On a bright morning in December 2019, Dean was performing a medical assessment on Nico Coli, who had just won gold in the team Aloha Cup event at the ISA world junior championship. The 16-year-old Californian was among a handful of amateurs spending the day at Mamba Sports Academy, the top-flight gym co-founded by the late NBA star Kobe Bryant. They were there to see how science, technology, and data can augment conditioning and improve performance. Coli’s left ankle had been bothering him. “You can see over time that as these kids get older, the back leg hip rotation becomes much more limited,” Dean said, pointing out the shorter range of motion of the teenager’s left leg. “The symptom of this is ankle pain,” Dean continued as Coli, who tries to surf twice each day, grimaced. “So even though his balance and coordination are pretty spot on, we work to give Nico more mobility.”
Mamba Sports Academy emphasizes using science and data to boost achievement, something that has prompted NBA and NFL players to train there. Dean works alongside Tracy Axel, director of high-performance analytics for the Olympic team. They met in 2011, when Dean advised her on her graduate thesis, and in 2018 they published a paper in the International Journal of Exercise Science. The study—based on measurements from 19 elite surfers—found that an emphasis on building core and lower body strength, rotational power, and flexibility significantly improves ability, which may increase the odds of success in competition.
Marks was among eight Olympic hopefuls who met at Mamba in early 2019 for physiological and mental evaluation. They spent two days jumping and standing on sensor-laden platforms to analyze hip and groin imbalances, taking cognitive tests to judge reaction time, and having their body composition measured in an egg-shaped device called the Bod Pod. Each of them had a high chance of qualifying for the games, and USA Surfing wanted to establish a baseline of their fitness and conditioning to help their coaches develop programs with input from physiologists and other experts.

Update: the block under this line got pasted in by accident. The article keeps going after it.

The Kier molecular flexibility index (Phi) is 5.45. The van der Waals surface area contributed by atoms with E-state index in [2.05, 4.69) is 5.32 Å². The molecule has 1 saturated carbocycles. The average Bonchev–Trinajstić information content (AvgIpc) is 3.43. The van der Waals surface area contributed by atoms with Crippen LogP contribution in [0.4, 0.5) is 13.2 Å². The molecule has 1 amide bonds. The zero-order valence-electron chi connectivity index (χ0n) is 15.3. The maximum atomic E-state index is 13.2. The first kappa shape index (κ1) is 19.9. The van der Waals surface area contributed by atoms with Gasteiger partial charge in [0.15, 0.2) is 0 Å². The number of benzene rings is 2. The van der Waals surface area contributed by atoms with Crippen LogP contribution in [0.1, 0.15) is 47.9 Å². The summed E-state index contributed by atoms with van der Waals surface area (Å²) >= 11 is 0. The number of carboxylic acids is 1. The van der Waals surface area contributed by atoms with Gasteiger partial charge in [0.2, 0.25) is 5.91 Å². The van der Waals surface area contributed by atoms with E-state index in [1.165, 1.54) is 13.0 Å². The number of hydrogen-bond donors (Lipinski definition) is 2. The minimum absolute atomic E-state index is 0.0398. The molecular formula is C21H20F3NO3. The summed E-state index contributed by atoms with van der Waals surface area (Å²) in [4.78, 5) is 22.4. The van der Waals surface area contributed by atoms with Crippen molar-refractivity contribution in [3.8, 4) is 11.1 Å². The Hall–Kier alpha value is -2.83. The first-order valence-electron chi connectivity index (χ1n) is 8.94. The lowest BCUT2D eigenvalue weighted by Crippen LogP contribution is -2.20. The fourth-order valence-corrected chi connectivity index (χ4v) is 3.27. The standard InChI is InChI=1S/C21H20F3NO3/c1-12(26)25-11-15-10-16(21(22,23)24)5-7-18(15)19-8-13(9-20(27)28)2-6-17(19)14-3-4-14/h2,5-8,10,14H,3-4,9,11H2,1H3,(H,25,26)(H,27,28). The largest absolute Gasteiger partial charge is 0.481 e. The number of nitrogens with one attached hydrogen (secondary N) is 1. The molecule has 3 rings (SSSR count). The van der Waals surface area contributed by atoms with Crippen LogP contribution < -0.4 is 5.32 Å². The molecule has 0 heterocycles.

In the cognition lab, Marks smacked buttons in a test designed to assess her reaction time and peripheral vision. In the gym, she leaped off a box onto force plates that recorded her center of gravity and weight distribution as she landed. “I’d never done reaction time testing, or the balance of your right foot versus your left foot,” she says. These factors are key. “It’s amazing to have these tests show you that what you felt like is not always the reality. And the more information you know about your body, the better, I think.”
An emphasis on science and data seems like a no-brainer. But adopting the “Mamba mentality”—the phrase Bryant coined for this kind of all-in, focused preparation—can be tricky when it comes to merging Olympic team priorities with those of the athletes and their coaches.
Mike Parsons, a big-wave rider who was inducted into the Surfer’s Hall of Fame in 2008, works with Marks and her teammate Andino. Although Parsons welcomes Dean’s insights, they augment, but do not replace, his regimen. “Their programs are pretty specific and strict, from what they eat to their sleeping habits,” he says. “It was all pretty dialed in for the world tour, and they’ll likely stick to that routine for the Olympics too.” He pauses, then laughs. “The stakes are just a lot higher.”
That explains why Coach Simpson urges team USA to tap Dean’s expertise. “With the Olympics only coming every four years, the pros are nervous about messing up their routines,” Simpson says. “But they should be looking at this kind of training as an extension of their careers.”
Not everyone will embrace these new tools due to time, cost, personal preference, or just plain superstition. And even the best preparation is no guarantee of success in a sport that places everyone at the mercy of waves, weather, and other factors. No one ever thought a sea turtle would lay eggs on Tsurigasaki Beach near Tokyo during a trial run of the Olympic surfing format in July 2019. And no one expected to find themselves grinding through rapid-fire heats in brutal humidity and temperatures that reached 90 degrees during the ISA World Surfing Games two months later. At least in some ways, surfing will always be surfing, in all of its variable, unpredictable glory.
This story appeared in the Summer 2020, Play issue of Popular Science.